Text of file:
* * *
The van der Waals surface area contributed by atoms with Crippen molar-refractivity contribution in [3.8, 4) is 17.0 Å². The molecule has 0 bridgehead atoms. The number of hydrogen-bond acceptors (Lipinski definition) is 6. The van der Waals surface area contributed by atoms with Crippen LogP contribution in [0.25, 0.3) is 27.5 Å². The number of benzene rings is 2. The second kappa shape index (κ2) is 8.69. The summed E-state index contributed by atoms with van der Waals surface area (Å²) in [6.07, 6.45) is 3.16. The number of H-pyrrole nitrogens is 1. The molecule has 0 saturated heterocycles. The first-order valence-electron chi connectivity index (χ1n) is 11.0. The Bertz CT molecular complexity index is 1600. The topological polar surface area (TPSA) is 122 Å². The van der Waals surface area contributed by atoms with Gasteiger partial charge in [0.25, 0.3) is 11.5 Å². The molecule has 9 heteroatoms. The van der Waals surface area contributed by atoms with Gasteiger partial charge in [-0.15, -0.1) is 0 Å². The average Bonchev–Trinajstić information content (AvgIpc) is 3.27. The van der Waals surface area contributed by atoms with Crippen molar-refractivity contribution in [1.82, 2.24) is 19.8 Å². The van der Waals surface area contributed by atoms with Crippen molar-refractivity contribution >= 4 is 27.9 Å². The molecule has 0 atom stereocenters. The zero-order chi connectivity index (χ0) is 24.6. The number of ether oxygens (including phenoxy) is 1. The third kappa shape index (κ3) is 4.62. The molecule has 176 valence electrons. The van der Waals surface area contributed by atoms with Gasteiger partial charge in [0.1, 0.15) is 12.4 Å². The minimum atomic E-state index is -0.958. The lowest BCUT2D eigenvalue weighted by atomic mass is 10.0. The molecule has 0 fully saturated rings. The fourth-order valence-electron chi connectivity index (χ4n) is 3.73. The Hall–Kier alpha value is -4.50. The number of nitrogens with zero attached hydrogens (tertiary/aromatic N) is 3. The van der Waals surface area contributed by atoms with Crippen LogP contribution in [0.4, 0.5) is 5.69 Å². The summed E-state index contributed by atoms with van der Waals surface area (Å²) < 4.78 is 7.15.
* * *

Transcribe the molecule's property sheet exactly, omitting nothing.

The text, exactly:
The van der Waals surface area contributed by atoms with Crippen molar-refractivity contribution in [3.8, 4) is 17.0 Å². The molecule has 0 bridgehead atoms. The number of hydrogen-bond acceptors (Lipinski definition) is 6. The van der Waals surface area contributed by atoms with Crippen LogP contribution in [0.25, 0.3) is 27.5 Å². The number of benzene rings is 2. The second kappa shape index (κ2) is 8.69. The summed E-state index contributed by atoms with van der Waals surface area (Å²) in [6.07, 6.45) is 3.16. The number of H-pyrrole nitrogens is 1. The molecule has 0 saturated heterocycles. The first-order valence-electron chi connectivity index (χ1n) is 11.0. The Bertz CT molecular complexity index is 1600. The topological polar surface area (TPSA) is 122 Å². The van der Waals surface area contributed by atoms with Gasteiger partial charge in [0.25, 0.3) is 11.5 Å². The molecule has 9 heteroatoms. The van der Waals surface area contributed by atoms with Gasteiger partial charge in [-0.15, -0.1) is 0 Å². The average Bonchev–Trinajstić information content (AvgIpc) is 3.27. The van der Waals surface area contributed by atoms with Crippen molar-refractivity contribution in [1.82, 2.24) is 19.8 Å². The van der Waals surface area contributed by atoms with Crippen molar-refractivity contribution >= 4 is 27.9 Å². The molecule has 0 atom stereocenters. The zero-order chi connectivity index (χ0) is 24.6. The number of ether oxygens (including phenoxy) is 1. The third kappa shape index (κ3) is 4.62. The molecule has 176 valence electrons. The van der Waals surface area contributed by atoms with Gasteiger partial charge in [0.1, 0.15) is 12.4 Å². The minimum atomic E-state index is -0.958. The lowest BCUT2D eigenvalue weighted by atomic mass is 10.0. The molecule has 0 fully saturated rings. The fourth-order valence-electron chi connectivity index (χ4n) is 3.73. The Hall–Kier alpha value is -4.50. The number of nitrogens with zero attached hydrogens (tertiary/aromatic N) is 3. The van der Waals surface area contributed by atoms with Crippen LogP contribution in [0.4, 0.5) is 5.69 Å². The summed E-state index contributed by atoms with van der Waals surface area (Å²) < 4.78 is 7.15.